our story

Our restaurant is proudly named after the owner’s ancestral great, great grandmother who was, as the title refers to, Tai Tai.

Traditionally, Tai Tai (太太) means the head wife of many wives of her husband. Foremost, her responsibilities in the household would be in the kitchen with many cooks. Tai Tai’s helpers would source the best local and regional ingredients.

 

Together with Tai Tai they would work tirelessly to deliver food with sublime tastes and textures.

Tai Tai was honoured, revered and many sought her favour. In particular, other wives of her merchant husband as she welded much power and influence within the extended family. Her husband travelled away often to trade in commodities and thus the Tai Tai was left to run the household. Tai Tai maintained dominance over the other wives and dictated the entitlements of other wives and family members.

 

Ones that found favour with Tai Tai would get better portions and better food. Tai Tai was adventurous in her culinary pursuits and experimented widely with new found ingredients into her cooking. She sent her servants to forage unusual yet naturally grown foods such as exotic mushrooms, bamboo shoots, lotus roots, fungus and seeds, mushrooms, medicinal grass, seeds, roots and shoots found in outskirts of the village. Tai Tai’s true passion lay in the experimenting of flavours and textures.

As food was also for health and nutrition, Tai Tai would cook with wellbeing in mind, believing in the life giving properties of food and cooking for the good of the body’s constitution and nourishment. She used medicinal properties of many herbs, leaves and plants to achieve fine harmony and balance in the body. It was believed by Tai Tai that an imperfection of Qi would cause illness.

Tai Tai passed down her many recipes to descendants and today, we are fortunate to have inherited her love of cooking. Over time, Tai Tai’s way of blending flavour and using food for wellbeing has been ingrained in our own cooking pursuits and we understand that Tai Tai wished for not the exclusivity of her recipes but instead for us to embrace the idea of infusing ideas.

Our restaurant is proudly named after the owner’s ancestral great, great grandmother who was, as the title refers to, Tai Tai.

Traditionally, Tai Tai (太太) means the head wife of many wives of her husband. Foremost, her responsibilities in the household would be in the kitchen with many cooks. Tai Tai’s helpers would source the best local and regional ingredients.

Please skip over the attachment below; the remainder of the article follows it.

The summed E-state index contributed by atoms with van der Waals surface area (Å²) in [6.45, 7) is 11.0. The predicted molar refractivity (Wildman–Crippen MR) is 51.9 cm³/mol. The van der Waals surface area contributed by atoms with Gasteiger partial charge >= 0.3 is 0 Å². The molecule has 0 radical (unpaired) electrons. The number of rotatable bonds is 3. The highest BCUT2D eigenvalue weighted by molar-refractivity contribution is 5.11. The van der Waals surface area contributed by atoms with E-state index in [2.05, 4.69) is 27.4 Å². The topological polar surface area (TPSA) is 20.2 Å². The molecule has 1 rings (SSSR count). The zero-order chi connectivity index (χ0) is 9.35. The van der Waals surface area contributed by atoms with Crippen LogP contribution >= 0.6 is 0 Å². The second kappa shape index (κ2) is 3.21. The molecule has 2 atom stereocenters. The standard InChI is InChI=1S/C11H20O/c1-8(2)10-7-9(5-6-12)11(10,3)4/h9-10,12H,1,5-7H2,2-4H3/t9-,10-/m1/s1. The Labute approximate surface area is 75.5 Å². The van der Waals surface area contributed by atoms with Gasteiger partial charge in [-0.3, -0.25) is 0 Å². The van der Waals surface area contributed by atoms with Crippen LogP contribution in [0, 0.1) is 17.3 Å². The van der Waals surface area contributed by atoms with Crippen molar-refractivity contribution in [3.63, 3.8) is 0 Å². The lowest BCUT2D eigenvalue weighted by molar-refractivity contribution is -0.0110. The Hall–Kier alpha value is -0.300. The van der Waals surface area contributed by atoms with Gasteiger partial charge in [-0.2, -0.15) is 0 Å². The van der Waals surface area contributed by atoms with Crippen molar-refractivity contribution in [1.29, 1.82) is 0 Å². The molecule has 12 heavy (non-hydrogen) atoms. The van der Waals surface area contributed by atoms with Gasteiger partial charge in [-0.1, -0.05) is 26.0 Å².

Together with Tai Tai they would work tirelessly to deliver food with sublime tastes and textures.

Tai Tai was honoured, revered and many sought her favour. In particular, other wives of her merchant husband as she welded much power and influence within the extended family. Her husband travelled away often to trade in commodities and thus the Tai Tai was left to run the household. Tai Tai maintained dominance over the other wives and dictated the entitlements of other wives and family members.

 

Ones that found favour with Tai Tai would get better portions and better food. Tai Tai was adventurous in her culinary pursuits and experimented widely with new found ingredients into her cooking. She sent her servants to forage unusual yet naturally grown foods such as exotic mushrooms, bamboo shoots, lotus roots, fungus and seeds, mushrooms, medicinal grass, seeds, roots and shoots found in outskirts of the village. Tai Tai’s true passion lay in the experimenting of flavours and textures.

As food was also for health and nutrition, Tai Tai would cook with wellbeing in mind, believing in the life giving properties of food and cooking for the good of the body’s constitution and nourishment. She used medicinal properties of many herbs, leaves and plants to achieve fine harmony and balance in the body. It was believed by Tai Tai that an imperfection of Qi would cause illness.

Tai Tai passed down her many recipes to descendants and today, we are fortunate to have inherited her love of cooking. Over time, Tai Tai’s way of blending flavour and using food for wellbeing has been ingrained in our own cooking pursuits and we understand that Tai Tai wished for not the exclusivity of her recipes but instead for us to embrace the idea of infusing ideas.

our Team

HEAD CHEF

Jicky Chow who helms Tai Tai as Head Chef is of Chinese heritage from Malaysia. Jicky is a talented and passionate cook with qualifications and training in Cantonese cooking. He is able to bring unique methods and techniques to the table through the use of local ingredients and flavours not traditionally found in Cantonese cooking. Some of his favourite twists include the addition of curry leaves, basil and marmite which produce depth and flavours hard to find.

 

Sous CHEF

Tai Tai’s Sous Chef is Owen Liang who hails from Taiwan. Owen’s influence offers another dimension to the menu and together, Owen and Jicky have created an array of exotic dishes that tantalise the tastebuds and have you reaching for more.

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